When scientists want to study how a new drug or treatment affects the body they start with cells – disembodied pixels of humanity that can give us some idea, but not a complete picture, of what would happen in a living, breathing person. Test tube experiments, trials done "in a petri dish", cell cultures, whatever you want to call them, this is the first line of human experimentation – we experiment on cells because its safer and (in some ways) simpler than studying whole humans. But that's not the same as saying these studies are simple to do.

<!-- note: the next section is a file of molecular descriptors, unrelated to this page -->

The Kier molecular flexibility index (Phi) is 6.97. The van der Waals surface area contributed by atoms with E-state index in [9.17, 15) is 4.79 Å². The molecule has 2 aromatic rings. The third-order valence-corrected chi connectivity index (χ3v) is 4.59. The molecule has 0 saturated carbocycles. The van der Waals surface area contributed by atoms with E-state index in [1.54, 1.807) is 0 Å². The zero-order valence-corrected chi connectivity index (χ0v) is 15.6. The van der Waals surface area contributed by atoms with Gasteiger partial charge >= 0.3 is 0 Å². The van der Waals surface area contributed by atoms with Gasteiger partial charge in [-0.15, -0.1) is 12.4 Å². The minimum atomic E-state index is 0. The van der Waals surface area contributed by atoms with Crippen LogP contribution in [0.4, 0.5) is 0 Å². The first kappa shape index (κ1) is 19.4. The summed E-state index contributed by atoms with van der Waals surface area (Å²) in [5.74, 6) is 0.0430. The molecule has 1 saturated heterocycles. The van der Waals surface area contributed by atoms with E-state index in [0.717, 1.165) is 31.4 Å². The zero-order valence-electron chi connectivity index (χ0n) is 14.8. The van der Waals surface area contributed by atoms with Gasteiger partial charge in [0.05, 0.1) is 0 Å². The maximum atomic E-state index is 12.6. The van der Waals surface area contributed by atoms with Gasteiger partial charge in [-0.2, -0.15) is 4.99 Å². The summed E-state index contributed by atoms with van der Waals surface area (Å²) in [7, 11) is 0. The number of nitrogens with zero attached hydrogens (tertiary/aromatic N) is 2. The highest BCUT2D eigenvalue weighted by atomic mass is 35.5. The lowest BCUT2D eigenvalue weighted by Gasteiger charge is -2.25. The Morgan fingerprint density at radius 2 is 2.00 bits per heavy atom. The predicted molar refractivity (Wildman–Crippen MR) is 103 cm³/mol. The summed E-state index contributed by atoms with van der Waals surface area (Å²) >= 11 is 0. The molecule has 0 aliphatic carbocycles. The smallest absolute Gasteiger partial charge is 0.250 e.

Historically, the big complication was growing the cells – coaxing them to multiply and divide outside a human body so that you had enough of them to perform and replicate experiments without having to worry about how using a different population of cells would affect the outcome. But, in the last five to 10 years, as we've learned more about the genetics of the cells we study, a new problem has emerged. It's becoming apparent that the choice of specific cells used for a specific study matters a great deal – and that a lot of the research published prior to the last decade has been done with the wrong cells.